"The Silent Traveller in Edinburgh" by Chiang Yee is a wonderful read. Edinburgh has been the subject of very many books, both fiction and non-fiction. But we think we're fairly safe in suggesting that you'll never have read anything quite like it about the city before. The nearest we can think of is Robert Louis Stevenson's classic "Edinburgh: Picturesque Notes", published in 1879. Both offer a combination of personal insight and factual background, but in many ways they are polar opposites. RLS's observations were written from the perspective of someone who knew the city intimately, and he was not afraid to express views that others found unwelcome. Chiang Yee, in contrast, was as much of an outsider as it's possible to imagine; and he took a consistently benign and gently humorous approach to his subject.
Chiang Yee was exiled from his native China and separated from his family at the age of 30 in 1933. From 1935 to 1938 he taught Chinese at the School of Oriental Studies in London. In 1937 he published "The Silent Traveller: a Chinese Artist in Lakeland" based on a fortnight he spent in the area the previous August. He went on to publish "Silent Traveller" books about London in 1938; War Time in 1939; The Yorkshire Dales in 1941; and Oxford (where by then he was living and working) in 1944. In August 1943 and again in May 1944 he visited Edinburgh, and the book that resulted, "The Silent Traveller in Edinburgh", was first published in 1948. Its publication in a new edition with a modern foreword is very much to be welcomed.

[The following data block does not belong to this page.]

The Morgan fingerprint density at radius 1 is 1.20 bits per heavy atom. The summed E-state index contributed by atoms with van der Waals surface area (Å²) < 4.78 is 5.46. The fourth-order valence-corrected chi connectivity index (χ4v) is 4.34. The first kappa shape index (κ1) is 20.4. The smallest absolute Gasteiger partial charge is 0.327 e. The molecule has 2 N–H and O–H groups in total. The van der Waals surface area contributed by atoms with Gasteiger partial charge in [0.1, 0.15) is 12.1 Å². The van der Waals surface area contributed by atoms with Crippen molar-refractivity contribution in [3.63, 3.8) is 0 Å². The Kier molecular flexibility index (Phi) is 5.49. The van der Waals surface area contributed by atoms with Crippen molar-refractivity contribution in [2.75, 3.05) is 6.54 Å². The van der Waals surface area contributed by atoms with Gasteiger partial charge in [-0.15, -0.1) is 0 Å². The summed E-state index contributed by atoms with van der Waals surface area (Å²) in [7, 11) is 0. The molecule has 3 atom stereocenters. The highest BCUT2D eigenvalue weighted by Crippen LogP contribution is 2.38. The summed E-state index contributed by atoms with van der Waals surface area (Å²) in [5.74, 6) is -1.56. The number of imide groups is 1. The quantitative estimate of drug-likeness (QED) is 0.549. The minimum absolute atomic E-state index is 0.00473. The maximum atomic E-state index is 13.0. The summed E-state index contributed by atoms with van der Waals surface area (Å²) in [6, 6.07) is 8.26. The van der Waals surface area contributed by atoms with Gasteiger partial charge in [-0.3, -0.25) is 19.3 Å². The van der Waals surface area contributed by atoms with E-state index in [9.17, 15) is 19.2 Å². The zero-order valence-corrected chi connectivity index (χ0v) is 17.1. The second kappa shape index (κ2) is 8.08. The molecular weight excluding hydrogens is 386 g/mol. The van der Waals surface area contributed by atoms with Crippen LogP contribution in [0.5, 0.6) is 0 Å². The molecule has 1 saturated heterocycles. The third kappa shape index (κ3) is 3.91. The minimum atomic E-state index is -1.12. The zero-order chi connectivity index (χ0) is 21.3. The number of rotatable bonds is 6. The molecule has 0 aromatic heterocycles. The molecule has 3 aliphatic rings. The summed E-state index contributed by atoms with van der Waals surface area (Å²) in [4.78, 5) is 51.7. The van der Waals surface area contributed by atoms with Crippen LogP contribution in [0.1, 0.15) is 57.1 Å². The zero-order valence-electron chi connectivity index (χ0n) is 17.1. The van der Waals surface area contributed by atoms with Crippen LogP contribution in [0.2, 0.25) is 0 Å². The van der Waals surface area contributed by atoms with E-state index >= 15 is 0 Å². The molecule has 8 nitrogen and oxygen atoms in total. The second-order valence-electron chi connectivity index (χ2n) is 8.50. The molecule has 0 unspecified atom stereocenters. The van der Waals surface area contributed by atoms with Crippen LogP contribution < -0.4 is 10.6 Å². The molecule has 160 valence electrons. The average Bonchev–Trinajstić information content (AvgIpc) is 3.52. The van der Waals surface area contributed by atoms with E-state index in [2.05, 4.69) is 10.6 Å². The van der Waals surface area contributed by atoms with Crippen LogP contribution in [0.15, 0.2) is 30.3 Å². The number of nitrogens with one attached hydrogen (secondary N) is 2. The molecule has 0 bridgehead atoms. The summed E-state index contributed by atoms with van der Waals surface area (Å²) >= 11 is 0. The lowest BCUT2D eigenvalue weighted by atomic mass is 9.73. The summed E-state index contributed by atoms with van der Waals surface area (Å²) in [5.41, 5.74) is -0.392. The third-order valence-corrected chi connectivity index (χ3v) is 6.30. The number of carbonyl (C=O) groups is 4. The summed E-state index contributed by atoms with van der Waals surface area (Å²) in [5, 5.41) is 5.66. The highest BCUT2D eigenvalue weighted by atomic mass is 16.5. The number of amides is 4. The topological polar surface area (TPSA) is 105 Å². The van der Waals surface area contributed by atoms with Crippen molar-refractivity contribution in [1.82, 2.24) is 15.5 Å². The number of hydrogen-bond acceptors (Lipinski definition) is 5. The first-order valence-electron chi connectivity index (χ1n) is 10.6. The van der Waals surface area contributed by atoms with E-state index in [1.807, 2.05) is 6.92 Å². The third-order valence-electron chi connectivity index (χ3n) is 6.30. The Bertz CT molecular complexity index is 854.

What you find between the covers is a fascinating book. It is largely an account of observations made and encounters experienced during the author's visits to Edinburgh. The reader is also presented with some poetry and some lovely examples of the author's drawings and paintings. What is particularly striking is that as a Chinese national (by this time China was an ally) Chiang Yee was subject to wartime restrictions that included reporting to the police on arrival in the city. Yet there is a strong sense that his presence in Edinburgh, a city that at the time had just one Chinese restaurant, was accepted without question by those he met.
Indeed, perhaps the most striking thing about this book for us was the way the Second World War touches on it so lightly. Yes, there were some restrictions on him; and yes, the long distance train services were not what they were before the war for civilian travellers; and yes, city tourists tended to comprise groups of men in American military uniform or young couples serving in the Royal Navy, but for the most part you could be forgiven for forgetting that the author's visits took place in wartime. Perhaps by the time this book was first published, in 1948, reminding its readers too forcibly of a recent past they'd probably prefer to forget didn't seem a good idea. Whatever the reason, prepare to see Edinburgh in a way you've never seen it before.